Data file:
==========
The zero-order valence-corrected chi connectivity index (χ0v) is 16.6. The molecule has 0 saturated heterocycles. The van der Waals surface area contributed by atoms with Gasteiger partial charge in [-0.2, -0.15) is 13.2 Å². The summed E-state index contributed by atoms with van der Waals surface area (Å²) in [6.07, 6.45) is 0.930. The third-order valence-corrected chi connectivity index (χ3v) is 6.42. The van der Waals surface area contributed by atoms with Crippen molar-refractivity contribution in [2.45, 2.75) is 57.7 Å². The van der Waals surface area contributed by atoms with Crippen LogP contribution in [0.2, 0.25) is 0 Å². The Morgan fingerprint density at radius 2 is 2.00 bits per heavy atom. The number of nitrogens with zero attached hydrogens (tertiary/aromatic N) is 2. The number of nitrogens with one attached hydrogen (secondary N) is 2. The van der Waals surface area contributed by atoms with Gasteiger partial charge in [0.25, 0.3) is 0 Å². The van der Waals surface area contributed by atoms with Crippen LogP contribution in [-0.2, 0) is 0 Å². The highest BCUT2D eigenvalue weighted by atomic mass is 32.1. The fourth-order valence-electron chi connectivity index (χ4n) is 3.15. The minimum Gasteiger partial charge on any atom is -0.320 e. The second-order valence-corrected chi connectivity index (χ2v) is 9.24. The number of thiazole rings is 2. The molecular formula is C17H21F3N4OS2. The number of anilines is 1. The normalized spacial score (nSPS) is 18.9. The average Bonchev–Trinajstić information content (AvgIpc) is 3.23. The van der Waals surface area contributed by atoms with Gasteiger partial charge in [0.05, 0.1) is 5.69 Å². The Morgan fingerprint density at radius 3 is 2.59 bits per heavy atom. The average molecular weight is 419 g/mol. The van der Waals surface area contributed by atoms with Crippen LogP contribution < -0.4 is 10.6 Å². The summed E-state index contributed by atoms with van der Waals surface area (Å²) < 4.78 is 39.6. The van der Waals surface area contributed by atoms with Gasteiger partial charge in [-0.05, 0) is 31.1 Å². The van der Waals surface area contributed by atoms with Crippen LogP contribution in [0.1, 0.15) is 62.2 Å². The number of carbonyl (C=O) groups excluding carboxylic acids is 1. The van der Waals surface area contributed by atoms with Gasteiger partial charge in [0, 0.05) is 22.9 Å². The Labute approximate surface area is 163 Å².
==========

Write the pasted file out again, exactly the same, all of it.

The zero-order valence-corrected chi connectivity index (χ0v) is 16.6. The molecule has 0 saturated heterocycles. The van der Waals surface area contributed by atoms with Gasteiger partial charge in [-0.2, -0.15) is 13.2 Å². The summed E-state index contributed by atoms with van der Waals surface area (Å²) in [6.07, 6.45) is 0.930. The third-order valence-corrected chi connectivity index (χ3v) is 6.42. The van der Waals surface area contributed by atoms with Crippen molar-refractivity contribution in [2.45, 2.75) is 57.7 Å². The van der Waals surface area contributed by atoms with Crippen LogP contribution in [0.2, 0.25) is 0 Å². The Morgan fingerprint density at radius 2 is 2.00 bits per heavy atom. The number of nitrogens with zero attached hydrogens (tertiary/aromatic N) is 2. The number of nitrogens with one attached hydrogen (secondary N) is 2. The van der Waals surface area contributed by atoms with Gasteiger partial charge in [0.25, 0.3) is 0 Å². The van der Waals surface area contributed by atoms with Crippen LogP contribution in [-0.2, 0) is 0 Å². The highest BCUT2D eigenvalue weighted by atomic mass is 32.1. The fourth-order valence-electron chi connectivity index (χ4n) is 3.15. The minimum Gasteiger partial charge on any atom is -0.320 e. The second-order valence-corrected chi connectivity index (χ2v) is 9.24. The number of thiazole rings is 2. The molecular formula is C17H21F3N4OS2. The number of anilines is 1. The normalized spacial score (nSPS) is 18.9. The average Bonchev–Trinajstić information content (AvgIpc) is 3.23. The van der Waals surface area contributed by atoms with Gasteiger partial charge in [0.05, 0.1) is 5.69 Å². The Morgan fingerprint density at radius 3 is 2.59 bits per heavy atom. The average molecular weight is 419 g/mol. The van der Waals surface area contributed by atoms with Crippen LogP contribution < -0.4 is 10.6 Å². The summed E-state index contributed by atoms with van der Waals surface area (Å²) < 4.78 is 39.6. The van der Waals surface area contributed by atoms with Gasteiger partial charge in [-0.05, 0) is 31.1 Å². The van der Waals surface area contributed by atoms with Crippen LogP contribution in [0.1, 0.15) is 62.2 Å². The number of carbonyl (C=O) groups excluding carboxylic acids is 1. The van der Waals surface area contributed by atoms with Gasteiger partial charge in [0, 0.05) is 22.9 Å². The Labute approximate surface area is 163 Å².